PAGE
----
Damn Racists

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The english organization Marie Stopes International maintains a campaign to alert british citizens on the risks of acquiring venereal diseases or non-wished pregnancies when traveling to Mexico.

“What is more embarrassing, his hat or what he might give you? Make sure don’t come home with any unwanted holiday souvenirs”

This poster is very offensive and annoying. It’s an insult for my Country and it will frighten tourists. MFs, try to think before offend.

SurgeXperiences 1.03

Welcome to the third edition of SurgeXperiences, the first carnival of surgery. I’m honored to bring you this surgical carnival.

This will be a practical and concise edition. The objective of blogs (in my point of view) is to answer questions as quickly as possible, so lets start with the HOW-TOs. Enjoy.

Thank you for your time and participation. Make sure you read the next edition of SurgExperiences, created by Jeff Leow

B&W twins – One in a million

Kylie Hodgson gave birth to twin daughters by caesarean section, then she realised a difference between them.

This amazing conception happened after two eggs were fertilised at the same time in the womb.

The odds against of a mixed race couple having twins of dramatically different colour are a million to one.

Skin colour is believed to be determined by up to seven different genes working together. For a mixed-race couple, the odds of either of these scenarios is around 100 to one. But both scenarios can occur at the same time if the woman conceives non-identical twins, another 100 to one chance.

This involves two eggs being fertilised by two sperm at the same time, which also has odds of around 100 to one.

If a sperm containing all-white genes fuses with a similar egg and a sperm coding for purely black skin fuses with a similar egg, two babies of dramatically different colours will be born.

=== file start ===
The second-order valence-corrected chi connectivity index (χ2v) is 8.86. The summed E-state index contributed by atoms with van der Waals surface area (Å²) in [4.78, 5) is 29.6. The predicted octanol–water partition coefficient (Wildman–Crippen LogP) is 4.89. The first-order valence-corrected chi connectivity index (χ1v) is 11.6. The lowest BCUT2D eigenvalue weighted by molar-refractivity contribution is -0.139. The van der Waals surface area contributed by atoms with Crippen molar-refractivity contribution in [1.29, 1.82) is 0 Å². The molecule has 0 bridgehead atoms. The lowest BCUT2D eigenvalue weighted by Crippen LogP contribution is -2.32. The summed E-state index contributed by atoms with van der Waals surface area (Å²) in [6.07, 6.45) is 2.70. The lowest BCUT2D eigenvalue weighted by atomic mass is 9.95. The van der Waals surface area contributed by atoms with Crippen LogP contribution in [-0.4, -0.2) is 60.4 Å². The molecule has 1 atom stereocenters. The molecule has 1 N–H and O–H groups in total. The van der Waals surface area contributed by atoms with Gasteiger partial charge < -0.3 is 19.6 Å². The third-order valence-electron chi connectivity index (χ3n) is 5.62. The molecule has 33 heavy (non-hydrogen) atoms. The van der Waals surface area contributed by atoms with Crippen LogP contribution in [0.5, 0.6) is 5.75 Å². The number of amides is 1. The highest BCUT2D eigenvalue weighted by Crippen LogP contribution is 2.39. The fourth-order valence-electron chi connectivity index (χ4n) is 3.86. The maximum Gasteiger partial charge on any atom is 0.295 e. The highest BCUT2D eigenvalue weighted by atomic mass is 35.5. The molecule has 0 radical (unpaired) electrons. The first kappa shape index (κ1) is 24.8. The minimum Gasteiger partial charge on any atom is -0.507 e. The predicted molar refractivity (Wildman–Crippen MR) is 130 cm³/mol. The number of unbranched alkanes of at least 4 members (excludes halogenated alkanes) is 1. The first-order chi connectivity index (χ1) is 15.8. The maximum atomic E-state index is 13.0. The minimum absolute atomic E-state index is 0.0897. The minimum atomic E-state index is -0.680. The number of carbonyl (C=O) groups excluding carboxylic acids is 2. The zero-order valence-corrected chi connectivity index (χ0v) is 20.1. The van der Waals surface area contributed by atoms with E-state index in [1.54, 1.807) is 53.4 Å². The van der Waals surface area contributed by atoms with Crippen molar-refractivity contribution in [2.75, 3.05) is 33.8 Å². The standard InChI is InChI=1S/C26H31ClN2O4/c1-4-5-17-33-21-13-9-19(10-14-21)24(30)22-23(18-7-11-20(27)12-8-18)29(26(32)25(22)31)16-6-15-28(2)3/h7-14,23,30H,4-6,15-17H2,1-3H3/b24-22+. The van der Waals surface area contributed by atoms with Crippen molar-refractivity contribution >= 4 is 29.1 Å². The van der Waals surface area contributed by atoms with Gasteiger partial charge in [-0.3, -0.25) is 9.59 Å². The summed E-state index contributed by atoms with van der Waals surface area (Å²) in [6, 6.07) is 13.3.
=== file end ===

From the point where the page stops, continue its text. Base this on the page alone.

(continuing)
The odds of this happening are 100 x 100 x 100 – a million to one.

Bizarre dermatologic lesions

Via Boingboing
Link WFMU’s

A missionary in Eastern Europe recently reported an extremely rare (condylomatosis) skin condition. This disease is called Lewandowsky-Lutz dysplasia. This missionary wrote:

I found this man, and other than his hands and feet, he looked and seemed in good health. As best as I could gather these growths began when he was 14 years old, and began in the area of his wrists. The skin on his wrists and the back of his hands resembles that of a hedgehog – hundreds of spike like growths. The problem is much more severe on his palms and fingers where the growths resemble very much that of nails infected with a fungus. The growths have that same texture, smell and feel. I cut a number of the largest growths off, most of witch did not bleed. Some of the smaller growths did bleed a small amount and he seemed much more sensitive to the cutting of the smaller growths.

It has grown slowly but steadily but has not spread to other parts of his body, just a bit below his knees on his legs. He has other skin growth (many would be skin tags) on his face, and some moles on his chest. The growths are not as bad on his feet but I was told that more than 10 years ago many we cauterized off his feet, and they did not return. I think with repeated soaking and cutting most could be removed but other parts will I think need to be burned away in some form.”

He has 15 skin tags on his face, and a wart in one ear.

Bizarre pictures:

Brain Disease Museum (rare)

The neuropathologist Diana Rivas from Perú runs a Museum of brains and she states that this show is unique in the World.

This museum has an inventory of 2,998 brains and counting. Rivas studies neurological diseases and psychiatric disorders but, unlike prestigious brain banks around the World, she allows entrance to the general public.

There is a brain of the Creutzfeld-Jakob disease.

Her goal is to educate people.

“It’s true. Alcohol and drugs kill brain cells”, she said.

Fact: The greatest brain bank in the World is the Harvard Brain Tissue Resource Center.

Mexican scientific work is Worldwide recognized

The British journal The Lancet chose as Paper of the Year an investigation published in January 2006 by Guillermo Ruiz-Palacios y Santos about rotavirus vaccine.

This study, included 63,225 breastfeeded infants and was first published by the New England Journal of Medicine.

With their conclusions, the Mexican government will change the National Vaccination Scheme, and now will include rotavirus vaccine.

Congratulations to Dr. Ruiz-Palacios and all the crew of the Human Rotavirus Vaccine Study Group.